A second name  ‘tent,’  is more definite,  and describes the characteristic dwelling of the wilderness,  though it was used also in later times (Ps. 15:1; 27:4).  This name is used sometimes alone (Exodus 26:9,11,36; etc.),  but more frequently in combination with other words (‘the tent of meeting,’  ‘the tent of the witness’ [testimony]).  The ‘habitation’ (‘dwelling’)  and the ‘tent’ are clearly distinguished  (Ex. 26:7; 35:14 etc).

More commonly, however, the Tabernacle is described by a compound title. The simple terms ‘habitation’ and ‘tent’ are defined by the addition of some other word as  ‘witness’ (testimony)  or ‘meeting’; and these two designations express two distinct aspects of the Tabernacle.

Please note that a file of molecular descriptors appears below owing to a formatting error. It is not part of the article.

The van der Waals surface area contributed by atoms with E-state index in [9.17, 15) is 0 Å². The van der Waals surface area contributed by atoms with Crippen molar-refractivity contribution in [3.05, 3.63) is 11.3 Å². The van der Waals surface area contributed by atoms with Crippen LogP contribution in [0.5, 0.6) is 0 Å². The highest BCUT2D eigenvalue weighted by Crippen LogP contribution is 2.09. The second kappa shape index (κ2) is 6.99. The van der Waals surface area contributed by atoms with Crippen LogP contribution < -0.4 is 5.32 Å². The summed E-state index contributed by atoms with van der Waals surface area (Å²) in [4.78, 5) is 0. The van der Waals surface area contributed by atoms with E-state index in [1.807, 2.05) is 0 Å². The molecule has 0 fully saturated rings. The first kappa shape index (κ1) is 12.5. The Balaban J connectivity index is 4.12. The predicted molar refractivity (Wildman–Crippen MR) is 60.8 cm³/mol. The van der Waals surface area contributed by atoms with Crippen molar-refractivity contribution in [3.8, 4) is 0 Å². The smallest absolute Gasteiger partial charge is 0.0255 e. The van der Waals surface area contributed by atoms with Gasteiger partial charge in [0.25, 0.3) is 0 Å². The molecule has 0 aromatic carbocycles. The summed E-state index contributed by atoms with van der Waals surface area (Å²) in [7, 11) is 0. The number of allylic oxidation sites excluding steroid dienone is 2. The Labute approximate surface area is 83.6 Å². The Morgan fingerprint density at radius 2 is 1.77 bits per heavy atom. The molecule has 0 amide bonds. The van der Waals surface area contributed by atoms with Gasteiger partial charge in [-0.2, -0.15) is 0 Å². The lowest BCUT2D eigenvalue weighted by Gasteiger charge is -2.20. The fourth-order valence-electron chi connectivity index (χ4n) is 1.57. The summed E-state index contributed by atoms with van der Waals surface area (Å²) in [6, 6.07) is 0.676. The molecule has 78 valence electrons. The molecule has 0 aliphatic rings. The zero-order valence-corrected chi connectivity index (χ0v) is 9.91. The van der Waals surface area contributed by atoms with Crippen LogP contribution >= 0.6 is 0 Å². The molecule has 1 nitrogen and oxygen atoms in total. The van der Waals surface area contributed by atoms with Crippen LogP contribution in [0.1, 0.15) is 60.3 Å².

The Tabernacle was the place where God made Himself known (Exodus 25:8,22),  speaking to the representatives of the nation (Exodus 29:42; Numbers 17:4 [19]);  and it could not truly be said that the people were assembled in ‘the tent’  (yet see Matthew 23:38).  The  ‘tent of meeting’  was so completely identified with the revealed Presence of the Lord  that it is said to  ‘dwell with the people in the midst of their uncleanness’ (Lev. 16:16).
Taking then these general titles of the Tabernacle we see that the structure was held to represent provisionally in a sensible form three truths:

(a) the Presence of God with men
(b)  His righteousness
(c) His  ‘conversableness.’

It is scarcely necessary to add that the idea of a  ‘dwelling’  of the Lord in no way tended to confine His Presence to one spot: it simply gave a distinct reality to the fact of His Presence.

The Building And Fabric Of  The Tabernacle

If now we consider the account of the building and arrangement of the Tabernacle we shall recognize that it was fitted to convey most impressively the three lessons which it embodied: